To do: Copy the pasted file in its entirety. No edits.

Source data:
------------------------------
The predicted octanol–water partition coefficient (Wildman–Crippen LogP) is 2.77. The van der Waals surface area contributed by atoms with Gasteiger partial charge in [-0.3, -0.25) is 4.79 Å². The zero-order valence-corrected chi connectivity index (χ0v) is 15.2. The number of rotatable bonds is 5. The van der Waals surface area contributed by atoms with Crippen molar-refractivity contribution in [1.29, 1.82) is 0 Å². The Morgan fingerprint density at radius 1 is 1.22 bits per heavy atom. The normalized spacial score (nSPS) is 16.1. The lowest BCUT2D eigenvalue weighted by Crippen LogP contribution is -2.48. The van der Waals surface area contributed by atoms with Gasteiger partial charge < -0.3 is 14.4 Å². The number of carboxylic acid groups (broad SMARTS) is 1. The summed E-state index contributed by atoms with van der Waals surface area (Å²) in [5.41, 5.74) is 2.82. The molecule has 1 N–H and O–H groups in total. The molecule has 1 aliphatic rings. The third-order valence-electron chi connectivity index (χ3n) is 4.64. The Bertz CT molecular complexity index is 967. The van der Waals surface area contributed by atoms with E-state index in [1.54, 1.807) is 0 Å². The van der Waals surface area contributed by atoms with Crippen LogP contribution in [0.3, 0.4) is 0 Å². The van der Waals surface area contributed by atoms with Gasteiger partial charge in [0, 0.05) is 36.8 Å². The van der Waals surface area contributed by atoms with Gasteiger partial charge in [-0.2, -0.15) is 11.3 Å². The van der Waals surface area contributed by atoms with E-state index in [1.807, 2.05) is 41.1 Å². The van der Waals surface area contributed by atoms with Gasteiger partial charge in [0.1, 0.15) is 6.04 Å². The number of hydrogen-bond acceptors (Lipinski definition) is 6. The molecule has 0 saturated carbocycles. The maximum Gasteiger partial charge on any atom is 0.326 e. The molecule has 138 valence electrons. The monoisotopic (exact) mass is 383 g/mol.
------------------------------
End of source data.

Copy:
The predicted octanol–water partition coefficient (Wildman–Crippen LogP) is 2.77. The van der Waals surface area contributed by atoms with Gasteiger partial charge in [-0.3, -0.25) is 4.79 Å². The zero-order valence-corrected chi connectivity index (χ0v) is 15.2. The number of rotatable bonds is 5. The van der Waals surface area contributed by atoms with Crippen molar-refractivity contribution in [1.29, 1.82) is 0 Å². The Morgan fingerprint density at radius 1 is 1.22 bits per heavy atom. The normalized spacial score (nSPS) is 16.1. The lowest BCUT2D eigenvalue weighted by Crippen LogP contribution is -2.48. The van der Waals surface area contributed by atoms with Gasteiger partial charge < -0.3 is 14.4 Å². The number of carboxylic acid groups (broad SMARTS) is 1. The summed E-state index contributed by atoms with van der Waals surface area (Å²) in [5.41, 5.74) is 2.82. The molecule has 1 N–H and O–H groups in total. The molecule has 1 aliphatic rings. The third-order valence-electron chi connectivity index (χ3n) is 4.64. The Bertz CT molecular complexity index is 967. The van der Waals surface area contributed by atoms with E-state index in [1.54, 1.807) is 0 Å². The van der Waals surface area contributed by atoms with Crippen LogP contribution in [0.3, 0.4) is 0 Å². The van der Waals surface area contributed by atoms with Gasteiger partial charge in [0, 0.05) is 36.8 Å². The van der Waals surface area contributed by atoms with Gasteiger partial charge in [-0.2, -0.15) is 11.3 Å². The van der Waals surface area contributed by atoms with E-state index in [1.807, 2.05) is 41.1 Å². The van der Waals surface area contributed by atoms with Gasteiger partial charge in [0.1, 0.15) is 6.04 Å². The number of hydrogen-bond acceptors (Lipinski definition) is 6. The molecule has 0 saturated carbocycles. The maximum Gasteiger partial charge on any atom is 0.326 e. The molecule has 138 valence electrons. The monoisotopic (exact) mass is 383 g/mol.